Woolf or Dylan Thomas, inveterate scribblers, we no longer write hundreds of letters, but we still generate countless emails. Will a future Gekoski carefully catalogue bookish texts and tweets? Another book awaits there perhaps.
Gekoski‘s reading of philosophy is influenced by the books of René Descartes, David Hume and AJ Ayer, while his appreciation of literature ranges over WB Yeats, Roald Dahl and Carl Hiaasen. As a critic, he tries to follow in the footsteps of Matthew Arnold and FR Leavis but can books help the “sour” elements of his personal relationships in America and Oxford, especially his troubled marriage with his first wife Barbara? He seeks out RD Laing’s The Divided Self in Oxford and the man himself only to question Laing’s theories.
He recounts that when he and Barbara divorced “we came to the neat agreement that she would keep the house and its contents, and I would have our smaller London flat and its contents. The only exception to the admirably simple plan was that I would be allowed to retrieve my books whenever I was able to house them”. Unfortunately, Gekoski subsequently refused to return a painting from the London flat that Barbara wanted. She then kept his books. “I cursed Barbara and I cursed God. These weren‘t books, they were . . . as a soul, they contained my history, my inner voices, and connections to the transcendant and she has excised it.” Gekoski was particularly upset as he had bought from Graham Greene, Greene’s own signed set of Collected Works. Gekoski concluded “who am I, with no books”, which could be another subtitle of Outside of a Dog.
A particularly fascinating section for Australia readers is when Gekoski becomes a colleague of the young Germaine Greer in the fledgling English Department at Warwick University in the early 1970s. Gekoski has revealing vignettes of Greer who played “the uncouth Aussie that she so palpably wasn’t”. Greer seemed to Gekoski “strikingly attractive in an androgynous way . . . a mass of dark hair cunningly disarranged, hips thrust forward like a figure mysteriously released from a Teutonic myth, or the young Robert Mitchum in drag”.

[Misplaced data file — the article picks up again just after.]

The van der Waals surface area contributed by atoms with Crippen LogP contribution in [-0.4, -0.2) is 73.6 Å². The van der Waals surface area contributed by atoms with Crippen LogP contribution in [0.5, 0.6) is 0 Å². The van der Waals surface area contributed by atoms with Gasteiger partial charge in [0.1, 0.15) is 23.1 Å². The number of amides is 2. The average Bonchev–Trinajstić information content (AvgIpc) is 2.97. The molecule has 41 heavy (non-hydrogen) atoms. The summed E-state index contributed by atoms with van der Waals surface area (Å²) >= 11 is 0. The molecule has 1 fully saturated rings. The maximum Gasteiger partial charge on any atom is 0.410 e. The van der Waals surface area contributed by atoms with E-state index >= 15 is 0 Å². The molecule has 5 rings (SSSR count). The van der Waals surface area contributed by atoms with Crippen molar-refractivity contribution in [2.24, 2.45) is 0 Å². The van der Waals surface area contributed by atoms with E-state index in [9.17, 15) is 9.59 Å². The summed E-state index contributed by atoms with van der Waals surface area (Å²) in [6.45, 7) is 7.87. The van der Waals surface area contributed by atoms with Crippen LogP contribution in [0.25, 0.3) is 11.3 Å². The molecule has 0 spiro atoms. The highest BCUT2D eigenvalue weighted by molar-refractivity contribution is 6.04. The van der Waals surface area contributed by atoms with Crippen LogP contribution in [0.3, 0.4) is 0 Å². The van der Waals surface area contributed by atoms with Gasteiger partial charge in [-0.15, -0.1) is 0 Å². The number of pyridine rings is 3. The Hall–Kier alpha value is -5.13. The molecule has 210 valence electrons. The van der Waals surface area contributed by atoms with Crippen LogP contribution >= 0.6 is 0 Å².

When the Gekoski marriage dissolves, he abandons academia and eventually produces his first catalogue of antiquarian books, as described in Tolkien’s Gown. He recalls, “When I announced my (early) retirement, one of my colleagues slunk into my office, and confessed that he thought it ‘very brave’ of me to be leaving the department. I told him that, when I contemplated another 25 years as a university teacher, I thought it brave of him to stay. He wasn‘t amused.” Gekoski soon doubled his university salary “and had a hundred times more fun”.
Gekoski has said “After all, reading is what matters, and has always mattered to me. I can‘t not do it, any more than I can stop eating or breathing. Left on my own for the briefest of moments ‘ on a bus, in the toilet, waiting for the dentist ‘ I am acutely uncomfortable without something, anything, to read. In extremis I take my wallet out and read my credit cards. (One of them has five sevens in the number!) I can‘t stop reading without feeling anxious, and extinguished: I read, therefore I am”. Outside of a Dog is wonderful company for whenever and wherever you read.
Editor’s Note: Attention is drawn to “Rare book dealers to become rarer still” on Gekoski in Notes & Queries on page 66.